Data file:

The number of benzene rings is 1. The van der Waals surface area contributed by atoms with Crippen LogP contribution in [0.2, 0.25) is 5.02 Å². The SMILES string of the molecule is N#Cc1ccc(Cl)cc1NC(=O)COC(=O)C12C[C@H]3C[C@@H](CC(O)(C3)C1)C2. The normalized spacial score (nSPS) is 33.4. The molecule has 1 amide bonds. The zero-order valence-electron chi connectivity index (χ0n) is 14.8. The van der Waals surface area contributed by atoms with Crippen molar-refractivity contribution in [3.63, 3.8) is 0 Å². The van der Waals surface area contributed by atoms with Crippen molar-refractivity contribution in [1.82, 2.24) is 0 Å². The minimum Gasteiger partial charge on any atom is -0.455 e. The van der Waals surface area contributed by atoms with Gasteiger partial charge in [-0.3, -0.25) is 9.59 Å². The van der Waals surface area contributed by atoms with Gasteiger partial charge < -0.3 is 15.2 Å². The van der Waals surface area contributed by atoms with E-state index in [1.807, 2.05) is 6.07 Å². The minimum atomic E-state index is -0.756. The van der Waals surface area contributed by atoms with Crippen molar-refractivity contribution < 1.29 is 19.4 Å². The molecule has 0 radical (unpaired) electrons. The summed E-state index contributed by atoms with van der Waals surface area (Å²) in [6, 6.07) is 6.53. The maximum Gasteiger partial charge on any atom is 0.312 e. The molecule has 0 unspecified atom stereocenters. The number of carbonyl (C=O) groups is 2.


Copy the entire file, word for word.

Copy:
The number of benzene rings is 1. The van der Waals surface area contributed by atoms with Crippen LogP contribution in [0.2, 0.25) is 5.02 Å². The SMILES string of the molecule is N#Cc1ccc(Cl)cc1NC(=O)COC(=O)C12C[C@H]3C[C@@H](CC(O)(C3)C1)C2. The normalized spacial score (nSPS) is 33.4. The molecule has 1 amide bonds. The zero-order valence-electron chi connectivity index (χ0n) is 14.8. The van der Waals surface area contributed by atoms with Crippen molar-refractivity contribution in [3.63, 3.8) is 0 Å². The van der Waals surface area contributed by atoms with Crippen molar-refractivity contribution in [1.82, 2.24) is 0 Å². The minimum Gasteiger partial charge on any atom is -0.455 e. The van der Waals surface area contributed by atoms with Gasteiger partial charge in [-0.3, -0.25) is 9.59 Å². The van der Waals surface area contributed by atoms with Gasteiger partial charge < -0.3 is 15.2 Å². The van der Waals surface area contributed by atoms with E-state index in [1.807, 2.05) is 6.07 Å². The minimum atomic E-state index is -0.756. The van der Waals surface area contributed by atoms with Crippen molar-refractivity contribution < 1.29 is 19.4 Å². The molecule has 0 radical (unpaired) electrons. The summed E-state index contributed by atoms with van der Waals surface area (Å²) in [6, 6.07) is 6.53. The maximum Gasteiger partial charge on any atom is 0.312 e. The molecule has 0 unspecified atom stereocenters. The number of carbonyl (C=O) groups is 2.